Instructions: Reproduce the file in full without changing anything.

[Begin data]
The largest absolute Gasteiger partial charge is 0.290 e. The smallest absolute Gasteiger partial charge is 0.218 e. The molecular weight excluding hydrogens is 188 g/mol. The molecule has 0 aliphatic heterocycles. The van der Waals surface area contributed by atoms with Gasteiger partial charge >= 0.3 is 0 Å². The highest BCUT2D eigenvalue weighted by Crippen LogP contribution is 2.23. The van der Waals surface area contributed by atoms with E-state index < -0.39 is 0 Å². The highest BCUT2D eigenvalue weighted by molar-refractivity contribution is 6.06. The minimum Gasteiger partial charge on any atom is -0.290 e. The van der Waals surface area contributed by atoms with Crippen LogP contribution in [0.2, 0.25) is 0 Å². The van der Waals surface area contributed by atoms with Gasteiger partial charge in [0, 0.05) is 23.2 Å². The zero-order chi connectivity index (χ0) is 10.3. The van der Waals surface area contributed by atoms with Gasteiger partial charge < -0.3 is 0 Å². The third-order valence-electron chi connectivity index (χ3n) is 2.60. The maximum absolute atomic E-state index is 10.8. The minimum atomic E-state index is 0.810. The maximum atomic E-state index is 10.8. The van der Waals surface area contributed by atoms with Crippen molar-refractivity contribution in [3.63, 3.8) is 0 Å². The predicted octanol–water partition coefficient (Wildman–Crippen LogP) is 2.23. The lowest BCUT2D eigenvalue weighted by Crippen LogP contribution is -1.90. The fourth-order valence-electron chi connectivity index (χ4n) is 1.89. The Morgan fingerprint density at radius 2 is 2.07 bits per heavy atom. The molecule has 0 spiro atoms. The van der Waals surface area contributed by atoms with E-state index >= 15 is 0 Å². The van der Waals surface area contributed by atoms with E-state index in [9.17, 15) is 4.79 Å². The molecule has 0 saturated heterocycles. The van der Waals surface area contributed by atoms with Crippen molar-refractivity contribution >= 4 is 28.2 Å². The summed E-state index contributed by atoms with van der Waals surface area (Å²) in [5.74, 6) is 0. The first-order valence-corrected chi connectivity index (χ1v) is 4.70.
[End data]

The largest absolute Gasteiger partial charge is 0.290 e. The smallest absolute Gasteiger partial charge is 0.218 e. The molecular weight excluding hydrogens is 188 g/mol. The molecule has 0 aliphatic heterocycles. The van der Waals surface area contributed by atoms with Gasteiger partial charge >= 0.3 is 0 Å². The highest BCUT2D eigenvalue weighted by Crippen LogP contribution is 2.23. The van der Waals surface area contributed by atoms with E-state index < -0.39 is 0 Å². The highest BCUT2D eigenvalue weighted by molar-refractivity contribution is 6.06. The minimum Gasteiger partial charge on any atom is -0.290 e. The van der Waals surface area contributed by atoms with Crippen LogP contribution in [0.2, 0.25) is 0 Å². The van der Waals surface area contributed by atoms with Gasteiger partial charge in [0, 0.05) is 23.2 Å². The zero-order chi connectivity index (χ0) is 10.3. The van der Waals surface area contributed by atoms with Gasteiger partial charge < -0.3 is 0 Å². The third-order valence-electron chi connectivity index (χ3n) is 2.60. The maximum absolute atomic E-state index is 10.8. The minimum atomic E-state index is 0.810. The maximum atomic E-state index is 10.8. The van der Waals surface area contributed by atoms with Crippen molar-refractivity contribution in [3.63, 3.8) is 0 Å². The predicted octanol–water partition coefficient (Wildman–Crippen LogP) is 2.23. The lowest BCUT2D eigenvalue weighted by Crippen LogP contribution is -1.90. The fourth-order valence-electron chi connectivity index (χ4n) is 1.89. The Morgan fingerprint density at radius 2 is 2.07 bits per heavy atom. The molecule has 0 spiro atoms. The van der Waals surface area contributed by atoms with E-state index >= 15 is 0 Å². The van der Waals surface area contributed by atoms with E-state index in [9.17, 15) is 4.79 Å². The molecule has 0 saturated heterocycles. The van der Waals surface area contributed by atoms with Crippen molar-refractivity contribution >= 4 is 28.2 Å². The summed E-state index contributed by atoms with van der Waals surface area (Å²) in [5.74, 6) is 0. The first-order valence-corrected chi connectivity index (χ1v) is 4.70.